We have repeatedly explained that the workers’ compensation system encourages full disclosure and cooperation among the parties during the adjudication process. Dixon v. United Illuminating Co., 14 Conn. Workers’ Comp. Rev. Op. 215, 1996 CRB-4-94-3 (Aug. 4, 1995); Pietraroia v. Northeast Utilities, 3597 CRB-8-97-4 (Sept. 8, 1997). Pursuant to § 31-278, a trial commissioner “shall make inquiry, through oral testimony, deposition testimony or written and printed record, in a manner that is best calculated to ascertain the substantial rights of the parties and carry out the provisions and intent of this chapter.” Thus, the trial commissioner has broad discretion to rule on evidentiary issues, and his rulings “will not be set aside unless that discretion is abused.” Pietraroia, supra.

We find the following quote from the Connecticut Appellate Court to be relevant to the case at hand. “Both our Supreme Court and the United States Supreme Court have stated: ‘The right to a hearing embraces not only the right to present evidence but also a reasonable opportunity to know the claims of the opposing party and to meet them.’” Lapia v. Stratford, 47 Conn. App. 391, 399 (1997) (citations omitted). In the instant case, the claimant makes a convincing argument regarding the inequitable nature of the proceedings caused by the surprise introduction of medical reports which opposing counsel had promised to provide to the claimant’s counsel. (See 7/9/97 TR. at p. 32-33, 56-60). Under these circumstances, in order to provide the claimant with a full and fair opportunity to present her case and to respond to the employer’s evidence, we conclude that this matter should be heard de novo by another trial commissioner.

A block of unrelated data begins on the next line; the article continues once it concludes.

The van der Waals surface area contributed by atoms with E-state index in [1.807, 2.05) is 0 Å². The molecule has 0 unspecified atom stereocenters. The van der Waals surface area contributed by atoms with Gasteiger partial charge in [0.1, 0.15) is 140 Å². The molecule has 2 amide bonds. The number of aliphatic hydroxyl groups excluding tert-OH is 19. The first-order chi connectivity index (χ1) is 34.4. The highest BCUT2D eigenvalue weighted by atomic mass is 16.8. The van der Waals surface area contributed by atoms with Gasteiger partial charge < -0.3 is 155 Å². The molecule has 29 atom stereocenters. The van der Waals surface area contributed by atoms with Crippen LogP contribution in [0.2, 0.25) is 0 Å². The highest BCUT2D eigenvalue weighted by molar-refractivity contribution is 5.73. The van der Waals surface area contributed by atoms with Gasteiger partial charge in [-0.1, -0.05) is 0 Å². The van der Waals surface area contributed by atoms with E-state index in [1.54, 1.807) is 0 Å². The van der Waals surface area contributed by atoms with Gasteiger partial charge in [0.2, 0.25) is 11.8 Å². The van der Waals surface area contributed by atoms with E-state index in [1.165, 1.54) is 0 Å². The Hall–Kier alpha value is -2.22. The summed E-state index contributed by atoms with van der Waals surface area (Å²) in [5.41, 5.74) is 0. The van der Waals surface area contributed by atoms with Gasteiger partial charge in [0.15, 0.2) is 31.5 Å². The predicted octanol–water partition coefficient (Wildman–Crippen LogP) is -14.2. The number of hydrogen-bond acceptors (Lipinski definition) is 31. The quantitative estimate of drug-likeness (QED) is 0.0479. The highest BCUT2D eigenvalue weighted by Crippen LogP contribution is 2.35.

This matter is remanded to the Third District.

Commissioner Michael S. Miles and Stephen B. Delaney concur.

Workers’ Compensation Commission

Page last revised: April 8, 2005

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State of Connecticut Workers' Compensation Commission, John A. Mastropietro, Chairman